At that time, I was involved in the trial of BBC machines in South Australia, chosen because they had been designed specifically for education. This ‘designed for education’ thing also carried a liability: ‘We should teach the kids what industry uses’ became the catchcry.
On the Mac side, for years Mac users had listened to the ‘no one uses Macs’ mantra, and Apple market share was quoted at 3:10; we still held our ground.
My personal measure of market share became the number of suits using machines in airport lounges, which began to climb around the mid-to-late-1990s, after the second coming of Steve Jobs. Venture into a Qantas Club now and you see Apple gear everywhere.
This growth is largely related to personalisation of computing equipment, beginning with the RIM Blackberry, where being in touch all the time led to the moniker ‘Crackberries’. I believe that there are some real lessons to be learned here for education. But more on this later.
Those of us who have borne the ‘Apple is a company with has no future’ diatribes may feel vindicated for staying the course, as the current numbers would indicate almost universal acceptance.
According to US-based Changewave, tablet-based computing is expected to double sales in the next three months (that’s 1600 percent per annum, folks!).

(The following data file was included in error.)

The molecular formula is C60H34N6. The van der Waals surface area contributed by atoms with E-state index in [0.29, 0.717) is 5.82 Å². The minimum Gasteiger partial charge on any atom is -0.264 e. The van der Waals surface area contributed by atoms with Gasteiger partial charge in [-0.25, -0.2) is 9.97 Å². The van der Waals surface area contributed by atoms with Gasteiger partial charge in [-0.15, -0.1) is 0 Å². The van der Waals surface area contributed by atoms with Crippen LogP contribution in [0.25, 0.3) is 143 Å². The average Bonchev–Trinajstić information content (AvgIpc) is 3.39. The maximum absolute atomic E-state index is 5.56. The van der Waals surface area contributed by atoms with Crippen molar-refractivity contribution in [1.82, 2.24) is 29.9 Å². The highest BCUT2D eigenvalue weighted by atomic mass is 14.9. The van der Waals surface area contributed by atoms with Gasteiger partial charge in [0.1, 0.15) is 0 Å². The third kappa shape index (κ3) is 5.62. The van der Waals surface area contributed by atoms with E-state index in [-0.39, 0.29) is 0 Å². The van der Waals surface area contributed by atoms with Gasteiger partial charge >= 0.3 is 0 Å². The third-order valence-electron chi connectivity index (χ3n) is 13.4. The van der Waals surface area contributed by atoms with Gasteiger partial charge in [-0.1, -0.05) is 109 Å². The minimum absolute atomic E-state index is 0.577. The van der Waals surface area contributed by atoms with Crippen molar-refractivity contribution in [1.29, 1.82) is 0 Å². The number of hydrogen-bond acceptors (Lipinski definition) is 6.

Apple’s iPad now has about 85 percent of this market. It may drop, as many claim, but the iPad’s momentum will be hard to slow. Changewave says nearly 80 percent of corporate respondents say their company plans to purchase iPads.
At this stage in a new device’s release schedule, we have to ask some hard questions. Why are people buying them? Are they just cool? Is it the price point?
The iPad 2 (16GB) is about half the cost of a MacBook, though this saving is misleading as applications normally bundled with the MacBook, such as iMovie and GarageBand, have to be bought for the iPad. Site licences are not currently available, and, while you can have a class set of MacBooks without covers, you really need iPad cases.
Battery life used be a reason for purchase, but recent changes to the MacBook will give a day’s use in a classroom to either device. Where the iPad shines, particularly in primary school, is weight – at a slim 30 percent of the MacBook.
While these metrics may guide purchase, they are not as significant as what is done with them. Despite critics who demonise the iPad as an ‘oversized iPhone’, it can create some great content.
However, now that the device is a proven entity, the number of free apps is decreasing, and even a $2 application becomes a liability for a school with 200 iPads.